Our school may be young, but it is rooted in history, beginning with the birth of Iris Louise McPhetridge Thaden on November 12 in 1905.
In 2016, shortly after we decided to name our school in her honor, Louise’s only surviving child, Pat Thaden Webb, sent me a recording of her mother’s broadcast remarks upon receiving the Harmon Trophy, aviation’s highest honor, in 1937.
Last week, while walking the grounds of Crystal Bridges at dusk, I came upon the Bachman- Wilson house. As I contemplated its history and beauty, it reminded me of our journey as a school community.
This fall marks the eighth anniversary of a defining moment in the founding of Thaden School.
During my first explorations of Northwest Arkansas in 2015, I acquired a taste for grits from War Eagle Mill, one of the oldest gristmills still in operation west of the Mississippi.
Around this time of year, my children (now in their 20s) would grow drowsy over my seemingly endless incantations of Keats’ To Autumn, one of the most mellifluous poems in the English language.
This week our students in Angela Linn’s Preserving the Harvest elective could be found gathering sweet potatoes in the Thaden garden.
We are building many types of communities at Thaden – artistic, athletic, culinary, philanthropic, and much more. We are also building a community of letters – readers and writers who commune through literature and language.
With the arrival of September, our seniors in the Class of 2024 have an eye on their future as they prepare applications to a broad range of colleges and universities. We applaud the pioneering spirit that has now carried our first 72 graduates to 46 different institutions in 24 states and one foreign country (having gained admission to 160 different institutions in 40 states and three foreign countries).
As we set the new academic year into motion, I am reminded of Einstein’s observation that “Life is like riding a bicycle. To keep your balance, you need to keep moving.”
Greetings at the end of an inspiring week!
As I shared with you in my letter last week, and as we discussed at our all-school assembly on Monday morning, this year we will focus on the importance of building and sustaining a strong sense of community – “a sense of belonging that makes each and all of us feel known, seen, heard, and celebrated.”
Greetings from Coleman in North Hall!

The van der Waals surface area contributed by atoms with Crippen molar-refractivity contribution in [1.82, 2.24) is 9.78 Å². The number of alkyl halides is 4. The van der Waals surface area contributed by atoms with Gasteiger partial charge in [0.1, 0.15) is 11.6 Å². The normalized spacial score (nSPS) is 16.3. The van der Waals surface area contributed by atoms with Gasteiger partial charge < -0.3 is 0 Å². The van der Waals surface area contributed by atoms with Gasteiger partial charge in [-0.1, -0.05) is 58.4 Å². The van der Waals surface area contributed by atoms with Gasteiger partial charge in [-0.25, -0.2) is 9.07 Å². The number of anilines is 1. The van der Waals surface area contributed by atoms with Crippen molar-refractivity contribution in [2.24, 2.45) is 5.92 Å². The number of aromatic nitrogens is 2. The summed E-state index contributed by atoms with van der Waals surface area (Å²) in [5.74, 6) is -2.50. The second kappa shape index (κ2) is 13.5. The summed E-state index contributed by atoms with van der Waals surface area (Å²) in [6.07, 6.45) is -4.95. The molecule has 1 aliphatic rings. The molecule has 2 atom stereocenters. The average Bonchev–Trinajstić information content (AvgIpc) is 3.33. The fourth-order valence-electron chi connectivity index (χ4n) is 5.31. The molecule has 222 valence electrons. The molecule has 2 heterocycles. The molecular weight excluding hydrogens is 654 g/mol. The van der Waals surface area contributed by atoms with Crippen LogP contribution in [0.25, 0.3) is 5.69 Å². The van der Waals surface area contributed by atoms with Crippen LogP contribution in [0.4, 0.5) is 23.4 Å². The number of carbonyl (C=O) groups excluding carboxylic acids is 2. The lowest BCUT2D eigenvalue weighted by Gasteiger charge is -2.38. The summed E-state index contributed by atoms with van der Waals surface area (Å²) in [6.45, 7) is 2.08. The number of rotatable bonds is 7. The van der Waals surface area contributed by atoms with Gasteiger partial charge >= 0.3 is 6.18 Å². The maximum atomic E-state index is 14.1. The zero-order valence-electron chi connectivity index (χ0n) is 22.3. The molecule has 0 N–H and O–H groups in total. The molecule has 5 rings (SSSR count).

We are excited to welcome more than 320 students to campus for their first day of classes on Tuesday, following our orientation for new students on Monday.
Congratulations! Today we finished the academic year with flying colors and, just as we started it, a rousing barn owl screech. As we pack up and head into summer, I leave you with some reflections on the tale of the Arkansas Traveler, a piece of folklore that holds special meaning for our school.
In the words of Arkansas poet and novelist, Maya Angelou, “people will forget what you said, people will forget what you did, but people will never forget how you made them feel.” Thaden aspires to be a school where a diverse community can feel a shared sense of belonging, but what are the conditions necessary to create this feeling?
In the summer of 2018, just after closing the books on our first academic year, I traveled to Turkey and Greece with our Latin and Classics teacher, Dr. Robert Conn, to explore new ground and build relationships for potential international programs.
This morning I read another article on recent efforts to prohibit the teaching of “Critical Race Theory” in our schools. It’s a term that I first encountered as a law student in 1995.
As many of you know, we incubated our school for two years in portable trailers on the West Campus where The Barn now stands. Each trailer had its own name inspired by the history or mythology of flight.
In 1944, Martin Luther King Jr. enrolled at Morehouse College, the historically black men’s college in Atlanta. He was just 15 years old. In his senior year, he wrote an essay on The Purpose of Education for the Morehouse newspaper.
For more than 50 years, my mother’s youngest brother, James Knight, has been breeding and training horses on a farm about 175 miles north of here in Garden City, Missouri. In his early years, he often showed his magic on the old Benton County fairgrounds where our school now stands.
Today, as our school community prepares to celebrate Homecoming weekend, it seems fitting to reflect on the history of our mascot.
Legend has it that Louise Thaden discovered her passion for flight in 1919 (at age 14) when she took a ride in a biplane with a traveling stunt pilot known in those days as a barnstormer.
Last month, we celebrated Indigenous Peoples Day over Three Sisters Soup in the Great Hall. The dish is made from three staples of the Native American diet: maize (corn), beans, and squash. When planted together, they have a symbiotic relationship.
Last week, while we were honoring the 235th anniversary of our finely tempered charter of liberty, the United States Constitution, many members of our community were also celebrating the 212th anniversary of El Grito de Independencia (also known as The Cry of Dolores), when Miguel Hidalgo y Costilla rang his church bell and gave the call to arms that started the Mexican War of Independence on September 16, 1810.